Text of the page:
Alternative Dispute resolution (ADR) methods, in comparison with court litigation, have various advantages though it is not free from different short comings. Explain.

Introduction:

The expression alternative dispute resolution or ADR tries to cover a range of activities other than litigation, law suits or court cases which are designed to resolve any sort of conflict and disagreement. This ADR process includes different things like negotiation, mediation, conciliation, expert determination, adjudication, and arbitration. In this last few decades the use of ADR has become more customary, established and it became wide spread in both international and domestic commercial contracts. It also became a customary thing because the costs of litigation or lawsuits has become expensive and parties to a dispute and their advisers are now considering and trying to come up with alternative methods which can resolve this disputes at a cheaper and quicker way and ensuring that it will not lead to a break down in the working relationships of both parties.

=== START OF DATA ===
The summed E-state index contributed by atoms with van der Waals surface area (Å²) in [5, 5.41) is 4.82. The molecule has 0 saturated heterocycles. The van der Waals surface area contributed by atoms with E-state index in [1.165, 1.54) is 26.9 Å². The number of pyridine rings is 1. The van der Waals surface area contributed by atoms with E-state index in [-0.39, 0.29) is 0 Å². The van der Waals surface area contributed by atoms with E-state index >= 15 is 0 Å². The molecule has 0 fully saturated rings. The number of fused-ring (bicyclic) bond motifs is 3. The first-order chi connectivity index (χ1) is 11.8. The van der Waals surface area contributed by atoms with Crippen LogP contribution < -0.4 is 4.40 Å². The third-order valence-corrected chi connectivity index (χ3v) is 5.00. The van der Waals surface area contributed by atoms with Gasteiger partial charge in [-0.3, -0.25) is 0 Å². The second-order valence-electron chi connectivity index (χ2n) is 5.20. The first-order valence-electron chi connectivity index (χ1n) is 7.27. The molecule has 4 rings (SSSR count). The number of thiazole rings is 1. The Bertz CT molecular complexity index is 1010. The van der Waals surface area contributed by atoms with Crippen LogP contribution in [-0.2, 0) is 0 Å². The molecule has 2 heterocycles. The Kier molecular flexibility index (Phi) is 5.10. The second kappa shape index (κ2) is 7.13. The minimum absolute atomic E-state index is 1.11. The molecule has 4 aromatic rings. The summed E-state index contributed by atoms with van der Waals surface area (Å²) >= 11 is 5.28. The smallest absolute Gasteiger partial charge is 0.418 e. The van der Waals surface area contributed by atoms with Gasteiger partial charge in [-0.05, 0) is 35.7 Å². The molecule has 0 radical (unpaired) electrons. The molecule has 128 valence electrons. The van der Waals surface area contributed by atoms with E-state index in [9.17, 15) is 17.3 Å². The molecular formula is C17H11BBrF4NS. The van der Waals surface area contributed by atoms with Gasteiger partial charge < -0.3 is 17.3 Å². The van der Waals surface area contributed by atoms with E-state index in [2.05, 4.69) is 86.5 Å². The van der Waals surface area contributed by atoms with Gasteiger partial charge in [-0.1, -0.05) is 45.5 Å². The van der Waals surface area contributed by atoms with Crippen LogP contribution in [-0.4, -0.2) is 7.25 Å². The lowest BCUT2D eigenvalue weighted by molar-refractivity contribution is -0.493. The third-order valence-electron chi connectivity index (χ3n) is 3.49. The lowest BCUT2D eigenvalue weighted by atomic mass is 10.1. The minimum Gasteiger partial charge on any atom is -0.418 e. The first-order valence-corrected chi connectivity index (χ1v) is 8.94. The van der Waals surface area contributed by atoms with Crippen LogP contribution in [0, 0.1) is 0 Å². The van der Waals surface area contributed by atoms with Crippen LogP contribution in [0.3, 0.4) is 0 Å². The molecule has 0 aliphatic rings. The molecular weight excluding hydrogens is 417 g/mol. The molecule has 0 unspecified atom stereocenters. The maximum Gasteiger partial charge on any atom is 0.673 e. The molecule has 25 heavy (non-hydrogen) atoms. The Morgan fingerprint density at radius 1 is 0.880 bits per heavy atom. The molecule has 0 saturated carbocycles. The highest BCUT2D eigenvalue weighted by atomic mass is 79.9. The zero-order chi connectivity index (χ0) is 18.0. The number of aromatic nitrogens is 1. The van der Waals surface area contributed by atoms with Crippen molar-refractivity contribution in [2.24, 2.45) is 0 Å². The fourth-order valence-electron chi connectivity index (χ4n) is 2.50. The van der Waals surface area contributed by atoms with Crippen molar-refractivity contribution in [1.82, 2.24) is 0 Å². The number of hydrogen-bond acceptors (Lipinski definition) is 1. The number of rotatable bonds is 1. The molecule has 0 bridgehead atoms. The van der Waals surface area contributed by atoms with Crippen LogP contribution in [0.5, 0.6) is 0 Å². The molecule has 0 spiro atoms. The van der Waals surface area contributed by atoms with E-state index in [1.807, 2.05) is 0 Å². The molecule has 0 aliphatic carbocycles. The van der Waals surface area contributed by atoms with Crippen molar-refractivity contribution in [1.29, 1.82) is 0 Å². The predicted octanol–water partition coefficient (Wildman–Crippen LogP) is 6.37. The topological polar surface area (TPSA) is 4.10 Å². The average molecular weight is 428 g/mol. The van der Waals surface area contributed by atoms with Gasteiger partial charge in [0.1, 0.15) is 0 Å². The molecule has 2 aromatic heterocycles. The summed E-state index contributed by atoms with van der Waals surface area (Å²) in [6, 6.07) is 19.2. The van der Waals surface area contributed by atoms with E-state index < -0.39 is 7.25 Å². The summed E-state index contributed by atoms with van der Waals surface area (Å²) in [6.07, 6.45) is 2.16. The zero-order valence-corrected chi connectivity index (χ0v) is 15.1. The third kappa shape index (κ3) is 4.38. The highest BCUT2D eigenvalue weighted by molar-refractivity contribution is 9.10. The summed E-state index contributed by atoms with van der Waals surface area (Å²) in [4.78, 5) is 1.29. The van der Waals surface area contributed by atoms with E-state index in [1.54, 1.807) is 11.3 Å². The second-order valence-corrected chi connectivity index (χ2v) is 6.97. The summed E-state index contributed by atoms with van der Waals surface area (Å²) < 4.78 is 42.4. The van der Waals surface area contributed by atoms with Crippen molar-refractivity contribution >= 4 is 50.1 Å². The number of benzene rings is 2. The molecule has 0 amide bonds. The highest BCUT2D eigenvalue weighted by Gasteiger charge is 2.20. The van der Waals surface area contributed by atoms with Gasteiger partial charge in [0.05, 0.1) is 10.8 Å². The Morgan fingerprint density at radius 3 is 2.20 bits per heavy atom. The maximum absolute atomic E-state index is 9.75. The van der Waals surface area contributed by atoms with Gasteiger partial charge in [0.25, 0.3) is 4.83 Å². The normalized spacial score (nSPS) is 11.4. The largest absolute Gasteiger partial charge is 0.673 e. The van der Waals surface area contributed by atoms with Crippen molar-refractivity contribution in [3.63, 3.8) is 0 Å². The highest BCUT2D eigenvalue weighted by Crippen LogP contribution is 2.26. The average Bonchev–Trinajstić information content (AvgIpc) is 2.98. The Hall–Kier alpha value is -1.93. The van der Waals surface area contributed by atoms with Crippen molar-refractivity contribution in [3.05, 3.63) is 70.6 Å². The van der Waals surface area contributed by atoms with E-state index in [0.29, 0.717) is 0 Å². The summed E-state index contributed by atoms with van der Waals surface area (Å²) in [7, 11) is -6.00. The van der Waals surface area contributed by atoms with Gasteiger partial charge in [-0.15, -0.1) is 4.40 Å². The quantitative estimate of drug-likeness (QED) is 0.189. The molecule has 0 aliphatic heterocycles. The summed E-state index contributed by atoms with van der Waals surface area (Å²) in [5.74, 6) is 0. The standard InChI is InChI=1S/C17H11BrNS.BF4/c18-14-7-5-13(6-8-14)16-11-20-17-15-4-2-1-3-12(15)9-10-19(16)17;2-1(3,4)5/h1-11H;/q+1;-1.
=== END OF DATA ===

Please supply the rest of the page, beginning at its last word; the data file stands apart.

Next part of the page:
Definition of ADR and it’s processes:

Any method of resolving disputes other than by litigation or lawsuits are abbreviated as ADR.  Public courts may ask to evaluate the validity or legality of ADR methods, but they will hardly ever overturn the ADR decisions and awards if the disputing parties produce a valid agreement to abide by them.  Arbitration and mediation are the two major forms of ADR.[1] It also includes dispute declaration processes and techniques which act as a mean for disagreeing parties to come to an agreement short of litigation, legal actions or lawsuits. ADR basically is an option to a formal court hearing or litigation. It is also a collective or united term for the ways that parties can resolve disputes, with (or without) the help of a third party. It means using different ways and methods to resolve any disputes outside the judicial process (formal litigation – court). [2]